I am reminded of legendary story I was told about a very famous Texas BBQ joint at which I dined several decades ago.

Apparently, when the management decided to introduce some non-meat items to the menu – you know, stridently non-carnivore fare such as white sliced bread, raw onion and pickles – the locals damn near caused a riot.

So if the Tex-Oz accessories don’t quite hit the bullseye with us, we’re happy to embrace the “It’s All About The Meat” ethos and say simply: So what?

And in the meat sphere, this place produces the goods in an admirably no-frills manner.

Tex-Oz Smokehouse is open from noon Thursdays through to Sundays.

Check out their website here.

 

Pub ribs rock

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Commercial Hotel, 111 Watton Street, Werribee. Phone: 9741 2322

Tootling down Watton Street looking for a carpark, I am bemused.

But not nearly as bemused as Bennie and Deb, his mum.

At issue is the nature of our destination – seemingly the sort of pub that would normally struggle, and fail, to gain the attention of CTS.

A confession: I have been seduced by the nice Facebook pictures of the Commercial Hotel’s food, these featuring occasionally in my feed because of the joint’s links with the Werribee Bears rugby league outfit.

I’m not diehard fan of the club, but did venture down there for a couple of games last season.

Even if the pub at hand would normally fall out side CTS paramters, we are – as ever – upbeat and hopeful.

Truth is, had I twigged the Commercial is a pokies venue, this adventure almost certainly would have been stillborn.

Happily, the pokies are well away from the dining room – out of sight, out of earshot and out of mind.

That leaves us to happily enjoy the old-school ambiance.

The Commercial’s dining room feels – from the carpet up – just like a country pub.

As we expect, the menu (see below) is studded with the sorts of dishes routinely found in such places.

But there’s a few nice wrinkles in there, too.

 

 

Deb goes the roast pork dinner ($13).

It’s a beauty, with a heap of good vegetables and more than enough highly porky and nicely cooked meat.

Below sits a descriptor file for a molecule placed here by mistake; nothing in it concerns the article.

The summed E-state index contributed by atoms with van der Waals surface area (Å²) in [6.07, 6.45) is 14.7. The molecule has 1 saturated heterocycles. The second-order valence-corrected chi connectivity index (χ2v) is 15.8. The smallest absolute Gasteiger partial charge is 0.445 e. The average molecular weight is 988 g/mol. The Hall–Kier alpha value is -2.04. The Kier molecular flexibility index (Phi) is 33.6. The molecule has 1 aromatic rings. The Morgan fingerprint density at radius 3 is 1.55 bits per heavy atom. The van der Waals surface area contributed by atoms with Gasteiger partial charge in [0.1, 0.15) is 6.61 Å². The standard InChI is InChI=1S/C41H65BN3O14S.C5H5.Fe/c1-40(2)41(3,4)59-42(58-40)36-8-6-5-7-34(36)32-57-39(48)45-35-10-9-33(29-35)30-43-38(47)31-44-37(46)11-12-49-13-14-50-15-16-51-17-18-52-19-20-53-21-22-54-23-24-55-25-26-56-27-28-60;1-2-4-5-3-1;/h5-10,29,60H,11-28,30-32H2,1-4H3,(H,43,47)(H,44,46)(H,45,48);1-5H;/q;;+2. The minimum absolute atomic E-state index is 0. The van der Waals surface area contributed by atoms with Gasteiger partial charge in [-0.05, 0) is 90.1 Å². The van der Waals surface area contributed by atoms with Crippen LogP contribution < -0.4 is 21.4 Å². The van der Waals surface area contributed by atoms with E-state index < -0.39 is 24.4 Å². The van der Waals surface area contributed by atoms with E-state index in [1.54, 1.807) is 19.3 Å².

She loves it; the plate is clean when she’s done.

Not just a fine roast dinner, but a bargain as well.

 

 

For Bennie, it’s the pulled pork burger ($20), which tastes a lot better than it photographs.

Oddly (perhaps even weirdly), the pulled meat appears to have been formed into a pattie.

It tastes good to me and he enjoys it.

But it’s fair to say Bennie has just about had it with pulled meat of any kind in burgers; me, I’ve had it with pulled pork period.

So often so mediocre!

 

 

It’s a subjective judgment, but for me the stars of our collective choosing are my BBQ baby back ribs ($33).

There’s two good-size rack pieces in there.

The meat is tasty and tender, and comes from the bones with ease.

I know there’s people out there, for whom gnaw is the desired and happy norm, who will think that no recommendation at all.

Still, for me this is a fine BBQ meal, the pricing of which can put some of the specialist BBQ joints in the shade.

The ribs are handily abetted by a fine slaw.

Really, the only disappointment of our Commercial outing is the chips Bennie and I are provided.

They’re OK – but also under-done and under-salted.

Check out the Commercial Hotel website here.

 

Barbecue comes to South Kingsville

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(Photo: NAT STOCKLEY)

 

Burn City Test Kitchen, 31A Venron Street, South Kingsville. Phone: 9043 9554 (open days after noon)

Burn City Smokers has been one of the hotter and more well-known names on the Melbourne barbecue scene for quite a while.

But that has been based on activities of the festival and catering variety.

Now Burn City has a bricks-and-mortar thing going.

Open for a few weeks is the shop front of the Vernon Street kitchen they’ve been using for a year or so.

Replacing an Asian eatery, the place is done out in a way that manages to be both cozy and hipster spartan.

It’s early days here.

We’re told menus proper are on the way, but in the meantime a prominently displayed blackboard does menu service.

It’s not a full menu and the outfit’s website (here) warns the food line-up will be changing regularly.

See the list from which our Friday night meal was chosen below.

As well, the hours are limited – Friday dinner, Saturday lunch and dinner, and Sunday lunch and late lunch.

 

 

Despite all these provisos, the place seems to have made many friends.

Nat and I see plenty of Uber bags and other takeaways going out the door, and the locals with whom we share the communal table at the front are enthusiastic.

As are those we chat to at an outdoor table as we’re on our way home.

Do we share their enthusiasm?

Yes.

There’s a couple of mis-steps in our meal, but nothing that diminishes our happiness at the prospect of returning – especially as this is an evolving situation.

 

 

A side of fries ($7) is fine, though I wish they’d been hotter.

 

 

A salad of broccoli, almonds, pickled red onion, chilli and garlic ($7) is a great idea, but the sum is less than the parts.

Largely this is because it doesn’t really come together as cohesive whole and the broccoli florets are too big and undercooked, for my taste anyway.